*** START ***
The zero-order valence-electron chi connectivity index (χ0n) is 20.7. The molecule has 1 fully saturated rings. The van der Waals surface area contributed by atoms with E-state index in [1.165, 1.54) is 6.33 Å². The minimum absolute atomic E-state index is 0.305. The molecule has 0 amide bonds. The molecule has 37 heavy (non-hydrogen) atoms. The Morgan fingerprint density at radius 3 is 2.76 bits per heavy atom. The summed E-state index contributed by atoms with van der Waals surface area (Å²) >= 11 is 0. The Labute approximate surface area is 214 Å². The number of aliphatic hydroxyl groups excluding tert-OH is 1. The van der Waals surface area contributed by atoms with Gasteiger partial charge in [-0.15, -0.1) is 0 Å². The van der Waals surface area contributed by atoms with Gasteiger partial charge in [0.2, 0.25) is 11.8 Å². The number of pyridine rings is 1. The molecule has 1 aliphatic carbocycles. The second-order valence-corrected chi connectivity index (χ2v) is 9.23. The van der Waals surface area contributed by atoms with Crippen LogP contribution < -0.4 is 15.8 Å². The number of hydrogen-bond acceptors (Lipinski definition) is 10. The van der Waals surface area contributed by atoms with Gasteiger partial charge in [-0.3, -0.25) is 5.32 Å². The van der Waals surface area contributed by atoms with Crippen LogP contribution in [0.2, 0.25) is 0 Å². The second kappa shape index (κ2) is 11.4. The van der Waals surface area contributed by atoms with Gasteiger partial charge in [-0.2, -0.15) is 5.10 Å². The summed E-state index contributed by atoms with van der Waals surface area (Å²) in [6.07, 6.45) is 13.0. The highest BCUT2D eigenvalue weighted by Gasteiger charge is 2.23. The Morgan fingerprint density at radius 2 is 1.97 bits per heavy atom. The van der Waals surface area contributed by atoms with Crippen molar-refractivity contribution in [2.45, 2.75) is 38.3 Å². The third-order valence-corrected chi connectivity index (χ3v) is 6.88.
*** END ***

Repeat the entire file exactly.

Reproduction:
The zero-order valence-electron chi connectivity index (χ0n) is 20.7. The molecule has 1 fully saturated rings. The van der Waals surface area contributed by atoms with E-state index in [1.165, 1.54) is 6.33 Å². The minimum absolute atomic E-state index is 0.305. The molecule has 0 amide bonds. The molecule has 37 heavy (non-hydrogen) atoms. The Morgan fingerprint density at radius 3 is 2.76 bits per heavy atom. The summed E-state index contributed by atoms with van der Waals surface area (Å²) >= 11 is 0. The Labute approximate surface area is 214 Å². The number of aliphatic hydroxyl groups excluding tert-OH is 1. The van der Waals surface area contributed by atoms with Gasteiger partial charge in [-0.15, -0.1) is 0 Å². The van der Waals surface area contributed by atoms with Gasteiger partial charge in [0.2, 0.25) is 11.8 Å². The number of pyridine rings is 1. The molecule has 1 aliphatic carbocycles. The second-order valence-corrected chi connectivity index (χ2v) is 9.23. The van der Waals surface area contributed by atoms with Crippen LogP contribution < -0.4 is 15.8 Å². The number of hydrogen-bond acceptors (Lipinski definition) is 10. The van der Waals surface area contributed by atoms with Gasteiger partial charge in [-0.3, -0.25) is 5.32 Å². The van der Waals surface area contributed by atoms with Crippen LogP contribution in [0.2, 0.25) is 0 Å². The second kappa shape index (κ2) is 11.4. The van der Waals surface area contributed by atoms with Gasteiger partial charge in [-0.2, -0.15) is 5.10 Å². The summed E-state index contributed by atoms with van der Waals surface area (Å²) in [6.07, 6.45) is 13.0. The highest BCUT2D eigenvalue weighted by Gasteiger charge is 2.23. The Morgan fingerprint density at radius 2 is 1.97 bits per heavy atom. The van der Waals surface area contributed by atoms with Crippen molar-refractivity contribution in [2.45, 2.75) is 38.3 Å². The third-order valence-corrected chi connectivity index (χ3v) is 6.88.